And a Bang on the Ear

It is a cliche to say that music touches the soul, but what can I do? It does. Most of the time, though, we know why it does. I am a huge fan of Beethoven. To me, Beethoven is proof of the divine: no mere chance could have Beethoven composing The Ninth Symphony even though he was deaf. To create something so uplifting and so majestic out of nothing is an act of God. To my atheist friends, I can say that even if you can’t believe in big “G” God, you have to at least recognize that Beethoven was god, or at least had the qualities that we attribute to God – the creation of beauty and wonder from nothing. When I hear Beethoven’s music, I know why I am moved: I am listening to God.

Sometimes, though, we are moved by music and we don’t know why. We know we love the music, we know it is special to us, we know we are moved by it, but the reason eludes us.

There is a band called “The Waterboys,” which really is the vehicle of a remarkable musician named Mike Scott. He is a couple of years older than I am. In 1988, he wrote and recorded a song called “And a Bang on the Ear.” It is in the style of an Irish ballad, and it is a remarkable piece of music.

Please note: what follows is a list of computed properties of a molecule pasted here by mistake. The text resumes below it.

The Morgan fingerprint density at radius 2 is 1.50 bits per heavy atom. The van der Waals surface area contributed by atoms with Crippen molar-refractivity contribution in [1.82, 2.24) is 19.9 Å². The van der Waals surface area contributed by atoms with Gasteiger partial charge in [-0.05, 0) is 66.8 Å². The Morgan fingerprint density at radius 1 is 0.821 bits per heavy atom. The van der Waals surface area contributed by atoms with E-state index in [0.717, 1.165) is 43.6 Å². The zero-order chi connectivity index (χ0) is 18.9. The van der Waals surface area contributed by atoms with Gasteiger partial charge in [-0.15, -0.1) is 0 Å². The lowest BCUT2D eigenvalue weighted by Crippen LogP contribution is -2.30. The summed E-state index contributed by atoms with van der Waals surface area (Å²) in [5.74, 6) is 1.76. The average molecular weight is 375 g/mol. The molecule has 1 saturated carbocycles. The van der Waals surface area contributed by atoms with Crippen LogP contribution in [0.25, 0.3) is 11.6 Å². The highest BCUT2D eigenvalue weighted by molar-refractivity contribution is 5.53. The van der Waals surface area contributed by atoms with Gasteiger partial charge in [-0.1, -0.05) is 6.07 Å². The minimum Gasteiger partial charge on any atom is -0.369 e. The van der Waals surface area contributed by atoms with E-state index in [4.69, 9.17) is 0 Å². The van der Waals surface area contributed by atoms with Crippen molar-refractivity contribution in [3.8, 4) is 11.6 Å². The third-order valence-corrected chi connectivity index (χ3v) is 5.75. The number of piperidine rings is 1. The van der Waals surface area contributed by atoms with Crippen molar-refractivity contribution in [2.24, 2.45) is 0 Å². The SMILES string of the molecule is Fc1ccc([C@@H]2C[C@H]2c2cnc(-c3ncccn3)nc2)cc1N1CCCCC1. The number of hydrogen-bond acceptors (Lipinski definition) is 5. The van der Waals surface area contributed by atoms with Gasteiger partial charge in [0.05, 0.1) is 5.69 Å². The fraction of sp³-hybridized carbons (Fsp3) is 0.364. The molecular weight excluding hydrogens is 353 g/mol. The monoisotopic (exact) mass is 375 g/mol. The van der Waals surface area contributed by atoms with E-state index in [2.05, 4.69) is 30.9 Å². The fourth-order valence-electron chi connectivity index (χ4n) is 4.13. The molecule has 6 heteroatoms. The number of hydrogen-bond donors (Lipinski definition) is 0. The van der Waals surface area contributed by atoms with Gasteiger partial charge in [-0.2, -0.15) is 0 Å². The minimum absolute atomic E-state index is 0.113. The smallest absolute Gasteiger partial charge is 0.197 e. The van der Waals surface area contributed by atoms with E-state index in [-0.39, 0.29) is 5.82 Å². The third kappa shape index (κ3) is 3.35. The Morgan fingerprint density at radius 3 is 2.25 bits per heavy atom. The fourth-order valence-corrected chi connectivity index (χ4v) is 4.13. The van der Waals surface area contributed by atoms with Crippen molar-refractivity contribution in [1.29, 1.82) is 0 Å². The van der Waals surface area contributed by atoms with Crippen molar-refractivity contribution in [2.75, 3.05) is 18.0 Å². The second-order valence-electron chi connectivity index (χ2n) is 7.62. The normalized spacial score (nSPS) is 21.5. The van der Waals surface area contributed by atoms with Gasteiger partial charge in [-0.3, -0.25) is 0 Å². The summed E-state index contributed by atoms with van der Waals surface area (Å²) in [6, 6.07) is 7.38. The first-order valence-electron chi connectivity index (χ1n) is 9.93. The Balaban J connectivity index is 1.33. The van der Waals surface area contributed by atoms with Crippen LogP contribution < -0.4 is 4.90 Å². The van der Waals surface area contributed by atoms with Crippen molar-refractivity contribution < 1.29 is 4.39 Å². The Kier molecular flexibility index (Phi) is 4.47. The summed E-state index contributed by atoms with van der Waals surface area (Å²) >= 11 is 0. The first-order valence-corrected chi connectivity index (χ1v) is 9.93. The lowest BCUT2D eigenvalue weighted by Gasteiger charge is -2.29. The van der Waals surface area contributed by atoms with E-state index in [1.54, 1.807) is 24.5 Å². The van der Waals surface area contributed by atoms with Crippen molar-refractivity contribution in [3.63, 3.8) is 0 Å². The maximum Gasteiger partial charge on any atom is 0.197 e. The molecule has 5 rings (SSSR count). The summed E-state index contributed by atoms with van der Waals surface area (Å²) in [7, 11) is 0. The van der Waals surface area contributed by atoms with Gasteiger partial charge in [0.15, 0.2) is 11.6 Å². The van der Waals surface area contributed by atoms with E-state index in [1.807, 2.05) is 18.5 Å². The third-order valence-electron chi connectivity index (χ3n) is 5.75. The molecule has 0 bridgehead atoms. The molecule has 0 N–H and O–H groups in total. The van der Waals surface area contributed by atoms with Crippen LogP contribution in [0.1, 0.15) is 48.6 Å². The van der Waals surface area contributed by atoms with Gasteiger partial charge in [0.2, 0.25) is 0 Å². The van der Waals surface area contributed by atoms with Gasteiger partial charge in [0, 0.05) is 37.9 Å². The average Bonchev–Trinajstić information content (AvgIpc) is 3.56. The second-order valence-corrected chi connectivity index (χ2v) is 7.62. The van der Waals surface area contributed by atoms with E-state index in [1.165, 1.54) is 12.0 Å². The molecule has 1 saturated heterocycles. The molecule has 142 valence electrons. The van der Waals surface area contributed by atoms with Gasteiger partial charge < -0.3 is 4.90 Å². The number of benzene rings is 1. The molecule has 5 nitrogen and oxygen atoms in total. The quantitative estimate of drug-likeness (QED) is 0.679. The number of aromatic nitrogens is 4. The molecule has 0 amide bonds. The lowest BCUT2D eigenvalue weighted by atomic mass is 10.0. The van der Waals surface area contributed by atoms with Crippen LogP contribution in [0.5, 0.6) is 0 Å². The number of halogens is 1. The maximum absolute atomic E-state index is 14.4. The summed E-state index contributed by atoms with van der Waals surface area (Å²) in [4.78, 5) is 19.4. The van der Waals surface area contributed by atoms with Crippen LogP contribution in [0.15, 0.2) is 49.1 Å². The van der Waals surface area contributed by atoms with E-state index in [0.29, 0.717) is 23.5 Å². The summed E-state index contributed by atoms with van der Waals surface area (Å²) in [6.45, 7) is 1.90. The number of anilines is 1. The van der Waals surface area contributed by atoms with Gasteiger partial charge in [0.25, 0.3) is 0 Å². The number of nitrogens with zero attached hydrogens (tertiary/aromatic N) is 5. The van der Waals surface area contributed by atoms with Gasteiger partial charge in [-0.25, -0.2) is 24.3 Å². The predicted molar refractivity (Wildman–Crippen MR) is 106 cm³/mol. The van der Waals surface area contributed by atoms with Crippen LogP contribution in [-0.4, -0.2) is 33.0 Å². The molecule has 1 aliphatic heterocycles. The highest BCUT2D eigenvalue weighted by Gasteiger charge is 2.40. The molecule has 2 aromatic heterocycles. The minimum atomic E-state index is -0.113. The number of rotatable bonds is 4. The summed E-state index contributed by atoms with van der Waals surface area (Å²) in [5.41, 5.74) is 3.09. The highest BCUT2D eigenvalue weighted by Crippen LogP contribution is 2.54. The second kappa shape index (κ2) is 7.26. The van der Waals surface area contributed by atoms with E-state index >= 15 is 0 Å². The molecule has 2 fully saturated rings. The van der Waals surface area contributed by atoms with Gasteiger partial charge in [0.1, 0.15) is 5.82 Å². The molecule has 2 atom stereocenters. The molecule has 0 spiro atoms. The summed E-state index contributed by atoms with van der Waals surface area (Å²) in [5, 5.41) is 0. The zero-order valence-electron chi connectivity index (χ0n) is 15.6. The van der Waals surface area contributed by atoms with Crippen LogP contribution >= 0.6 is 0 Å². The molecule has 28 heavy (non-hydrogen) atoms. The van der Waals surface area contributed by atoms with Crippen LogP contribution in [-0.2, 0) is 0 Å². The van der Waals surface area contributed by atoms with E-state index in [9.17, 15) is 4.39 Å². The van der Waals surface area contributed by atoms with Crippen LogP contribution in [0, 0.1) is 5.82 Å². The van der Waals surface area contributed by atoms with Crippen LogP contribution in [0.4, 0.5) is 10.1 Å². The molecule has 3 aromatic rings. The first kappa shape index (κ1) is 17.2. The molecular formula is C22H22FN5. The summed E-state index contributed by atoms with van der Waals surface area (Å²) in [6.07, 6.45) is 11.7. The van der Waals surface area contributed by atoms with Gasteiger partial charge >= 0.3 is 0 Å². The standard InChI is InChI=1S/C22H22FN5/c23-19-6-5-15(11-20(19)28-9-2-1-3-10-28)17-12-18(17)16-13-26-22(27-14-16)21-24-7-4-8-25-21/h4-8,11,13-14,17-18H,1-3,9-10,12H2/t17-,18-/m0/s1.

I remember the first time I heard it. It was in the mid aughts and I had just parked at a grocery store when it started to play on the radio. I thought “what the hell is this?” It just grabbed me, and I was compelled to listen through to the end. And then I had to continue to listen to the station until the announcer told me what I had just listened to. I had never heard of the Waterboys. I was surprised that it was released in 1988, almost twenty years before. How could I have missed this? I bought the CD the next day. Over the years, the my love for the song grew with each listening, and it always affected me deeply.

In the song, Scott sings about women he loved, and what happened with each. He ends each woman’s story with: “I send her my love, and a bang on the ear.” There is some question as to what Scott meant by “a bang on the ear:” does it mean a kiss on the ear? Or a cuff upside the head? The song works both ways to me, but I prefer to think of it as an affectionate cuff upside the head, like “get out of here, you!” In this context, I interpreted the last line as “I love you, but… what the hell?” I think the “What the hell” was directed at himself as much as the girl in question.